Occupational therapy and physical therapy are both worthy professions to pursue, but it’s crucial to know the differences between the two before selecting which is the best healthcare career route for you. The major distinction between occupational therapy and physical therapy is that OT focuses on increasing a client’s capacity to conduct daily activities, whereas PT focuses on improving a client’s ability to perform a human body action.
We’ll go through all of the responsibilities of each to help you decide if OT or PT is the correct career path for you. After that, we’ll discuss the fields’ distinctions and similarities, as well as why St. Catherine University’s Online Occupational Therapy Assistant program is a terrific way to get started in the rewarding area of occupational therapy. Similarities and differences: Occupational and physical therapy are two different types of therapy.
Occupational Therapists: What Do They Do?
Occupational therapists are special in that they treat the full individual rather than just one problem. Occupational therapists (OTs) assist persons who are recuperating from injuries or who have developmental or cognitive problems that affect their motor skills, emotions, or behavior.
Occupational therapy, according to the National Board for Certification in Occupational Therapy (NBCOT), takes a comprehensive approach to look at not only the causes for a client’s decreased engagement in activities but also the client’s responsibilities and environment.
The strategy is divided into three parts:
- Promotion of health and wellness
This strategy tries to promote happiness in all aspects of a person’s life, including social, physical, emotional, and vocational well-being.
What are the responsibilities of physical therapists?
A physical therapist, on the other hand, treats the patient’s actual handicap from a biomechanical standpoint. Physical therapy tries to enhance mobility, align bones and joints, and relieve discomfort in order to alleviate the impairment.
With exercises, massage, and other approaches, a physical therapist’s primary purpose is to avoid injuries or get their patients back in action. They are aimed at preventing injuries and can help patients avoid surgery or long-term pharmaceutical use. Although this technique is vital and can lead to delightful activities, the primary goal of a physical therapist is to treat an injury rather than the entire patient. Similarities Between OT and PT, there’s a lot to consider.
Physical therapy and occupational therapy, according to Healthline, both strive to improve your overall functionality, quality of life, and understanding of how to maintain your health and well-being. Both types of treatment offer hands-on care that is targeted to the patient’s specific needs, as well as goal-setting to track clients’ progress and determine how to reach their objectives.
It’s possible that some of the jobs will overlap. Occupational therapists, for example, may offer stretches or exercises Physical therapists may concentrate on motions to help with everyday tasks such as getting in and out of the tub, to learn more click here
Occupational Therapy: 5 Reasons to Choose It
Occupational therapy is more than a “work” – it’s a gratifying career with numerous advantages. Here are five examples:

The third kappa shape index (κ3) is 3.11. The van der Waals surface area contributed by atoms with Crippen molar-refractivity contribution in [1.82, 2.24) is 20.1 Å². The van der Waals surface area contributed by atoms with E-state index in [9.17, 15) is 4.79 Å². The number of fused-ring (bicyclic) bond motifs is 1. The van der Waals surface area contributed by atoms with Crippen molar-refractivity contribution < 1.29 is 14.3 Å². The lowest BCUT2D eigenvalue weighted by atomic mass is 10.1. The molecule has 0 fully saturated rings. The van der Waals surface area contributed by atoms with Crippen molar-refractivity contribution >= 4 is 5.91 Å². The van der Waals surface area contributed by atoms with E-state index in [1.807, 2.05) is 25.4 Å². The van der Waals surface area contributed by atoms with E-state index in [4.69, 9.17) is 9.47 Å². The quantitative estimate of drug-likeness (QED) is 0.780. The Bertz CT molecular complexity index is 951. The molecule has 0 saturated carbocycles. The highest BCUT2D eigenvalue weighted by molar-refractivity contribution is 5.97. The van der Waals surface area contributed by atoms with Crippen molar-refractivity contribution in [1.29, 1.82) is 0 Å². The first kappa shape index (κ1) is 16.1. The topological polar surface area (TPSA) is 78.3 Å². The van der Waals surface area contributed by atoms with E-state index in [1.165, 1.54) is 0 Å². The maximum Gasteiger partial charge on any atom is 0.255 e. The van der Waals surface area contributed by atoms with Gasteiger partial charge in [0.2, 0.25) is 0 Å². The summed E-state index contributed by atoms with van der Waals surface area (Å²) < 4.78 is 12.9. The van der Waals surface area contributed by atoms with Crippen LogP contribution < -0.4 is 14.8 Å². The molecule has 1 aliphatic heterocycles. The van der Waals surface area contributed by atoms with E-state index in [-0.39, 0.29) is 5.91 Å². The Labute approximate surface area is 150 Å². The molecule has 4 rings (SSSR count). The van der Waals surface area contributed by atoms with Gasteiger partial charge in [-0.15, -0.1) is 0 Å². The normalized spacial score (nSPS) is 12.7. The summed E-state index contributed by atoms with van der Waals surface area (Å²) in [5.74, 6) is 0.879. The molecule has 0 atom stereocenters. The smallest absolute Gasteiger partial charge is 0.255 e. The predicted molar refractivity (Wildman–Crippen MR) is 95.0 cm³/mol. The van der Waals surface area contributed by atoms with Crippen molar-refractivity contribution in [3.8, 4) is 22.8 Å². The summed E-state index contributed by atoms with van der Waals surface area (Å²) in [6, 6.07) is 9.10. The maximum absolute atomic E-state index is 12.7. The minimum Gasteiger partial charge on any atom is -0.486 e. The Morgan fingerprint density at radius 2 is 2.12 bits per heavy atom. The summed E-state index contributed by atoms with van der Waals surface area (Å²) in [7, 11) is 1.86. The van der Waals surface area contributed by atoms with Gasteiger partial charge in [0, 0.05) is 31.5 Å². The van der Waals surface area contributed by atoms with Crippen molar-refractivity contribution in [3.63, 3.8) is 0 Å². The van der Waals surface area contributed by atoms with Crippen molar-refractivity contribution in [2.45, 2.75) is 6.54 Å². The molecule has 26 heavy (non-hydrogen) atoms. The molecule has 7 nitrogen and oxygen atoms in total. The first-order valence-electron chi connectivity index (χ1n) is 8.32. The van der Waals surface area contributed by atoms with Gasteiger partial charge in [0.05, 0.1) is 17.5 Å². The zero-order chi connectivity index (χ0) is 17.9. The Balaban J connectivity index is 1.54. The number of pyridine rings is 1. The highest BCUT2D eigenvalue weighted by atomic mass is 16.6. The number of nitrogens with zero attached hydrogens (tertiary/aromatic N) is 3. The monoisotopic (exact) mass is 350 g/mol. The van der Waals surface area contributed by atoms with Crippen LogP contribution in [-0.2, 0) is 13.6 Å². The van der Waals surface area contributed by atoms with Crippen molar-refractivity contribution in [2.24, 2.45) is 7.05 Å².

- Over-the-air television (OTAs) Working with a Wide Range of Clients
As an occupational therapist or occupational therapist assistant, you will have the opportunity to work with people from various walks of life and provide tailored therapies based on their interests and requirements. This means you may encounter adults, children, and elders on the same day. You’ll be using a range of various techniques of care with each, so you’re not going to grow bored on the job.
- OTAs work to improve people’s lives
Becoming an occupational therapist will not only alter your life but will also change the lives of others.
- OTAs are self-sufficient – and innovative.
You have the option to bring whatever you want under the supervision of a Registered Occupational Therapist. whatever creativity and insight you believe will provide the most value to your patients as an occupational therapy assistant (OTR). Your patients will frequently be unable to adjust to a given plan or difficulty. It’s up to you to figure out how to assist them in adapting.
A career in occupational therapy may be the appropriate fit for you if you enjoy seeing your work progress from beginning to end. OTAs not only assist persons in leading independent, productive, and satisfying lives, but they also track their patients’ progress.
- OTAs Work in a Wide Range of Workplace Situations
You won’t be stuck in one place all day, either. You can take them to varied environments as part of their therapy plan, just as you will be working with a variety of people.
Occupational therapists may take a child client to a park to practice balance with other children his or her age.
Instead of taking a child to a traditional rehabilitation center to learn balance and improve range of motion and strength, you may take them to a park, where they can interact with other children their age who may not have the same limitations. This will assist your patient in communicating with others and learning while having fun.
- OTAs have the option of specializing.
As an occupational therapist, you might specialize in a variety of fields. And, at St. Catherine University, our core curriculum will allow you to explore the depths of each one.
You will have the option to specialize in one of the six major practice areas of OT after completing the eight scheduled skills labs, 720 hours of fieldwork, and passing the NBCOT Exam.